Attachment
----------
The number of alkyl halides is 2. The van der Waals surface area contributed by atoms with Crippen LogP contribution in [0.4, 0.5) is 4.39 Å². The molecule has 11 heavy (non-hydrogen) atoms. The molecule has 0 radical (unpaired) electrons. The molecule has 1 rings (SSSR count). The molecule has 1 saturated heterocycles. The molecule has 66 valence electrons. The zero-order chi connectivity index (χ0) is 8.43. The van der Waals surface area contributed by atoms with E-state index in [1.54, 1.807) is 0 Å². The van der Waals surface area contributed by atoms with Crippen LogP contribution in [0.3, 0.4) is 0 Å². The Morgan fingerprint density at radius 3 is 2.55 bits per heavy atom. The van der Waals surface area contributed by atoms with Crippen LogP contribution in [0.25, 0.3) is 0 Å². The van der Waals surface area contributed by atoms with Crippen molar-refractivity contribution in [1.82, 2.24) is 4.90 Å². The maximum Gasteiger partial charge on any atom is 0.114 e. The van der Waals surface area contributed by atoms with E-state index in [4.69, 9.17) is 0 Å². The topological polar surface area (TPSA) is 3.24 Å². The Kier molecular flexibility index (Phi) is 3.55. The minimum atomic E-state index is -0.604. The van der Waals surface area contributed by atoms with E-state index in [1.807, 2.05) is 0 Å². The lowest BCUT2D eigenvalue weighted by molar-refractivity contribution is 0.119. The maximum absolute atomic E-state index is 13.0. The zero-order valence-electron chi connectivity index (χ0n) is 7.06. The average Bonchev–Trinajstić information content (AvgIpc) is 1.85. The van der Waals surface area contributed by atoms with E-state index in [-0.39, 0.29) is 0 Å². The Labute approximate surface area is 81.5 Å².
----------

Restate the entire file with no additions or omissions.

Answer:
The number of alkyl halides is 2. The van der Waals surface area contributed by atoms with Crippen LogP contribution in [0.4, 0.5) is 4.39 Å². The molecule has 11 heavy (non-hydrogen) atoms. The molecule has 0 radical (unpaired) electrons. The molecule has 1 rings (SSSR count). The molecule has 1 saturated heterocycles. The molecule has 66 valence electrons. The zero-order chi connectivity index (χ0) is 8.43. The van der Waals surface area contributed by atoms with E-state index in [1.54, 1.807) is 0 Å². The van der Waals surface area contributed by atoms with Crippen LogP contribution in [0.3, 0.4) is 0 Å². The Morgan fingerprint density at radius 3 is 2.55 bits per heavy atom. The van der Waals surface area contributed by atoms with Crippen LogP contribution in [0.25, 0.3) is 0 Å². The van der Waals surface area contributed by atoms with Crippen molar-refractivity contribution in [1.82, 2.24) is 4.90 Å². The maximum Gasteiger partial charge on any atom is 0.114 e. The van der Waals surface area contributed by atoms with E-state index in [4.69, 9.17) is 0 Å². The topological polar surface area (TPSA) is 3.24 Å². The Kier molecular flexibility index (Phi) is 3.55. The minimum atomic E-state index is -0.604. The van der Waals surface area contributed by atoms with E-state index in [1.807, 2.05) is 0 Å². The lowest BCUT2D eigenvalue weighted by molar-refractivity contribution is 0.119. The maximum absolute atomic E-state index is 13.0. The zero-order valence-electron chi connectivity index (χ0n) is 7.06. The average Bonchev–Trinajstić information content (AvgIpc) is 1.85. The van der Waals surface area contributed by atoms with E-state index in [-0.39, 0.29) is 0 Å². The Labute approximate surface area is 81.5 Å².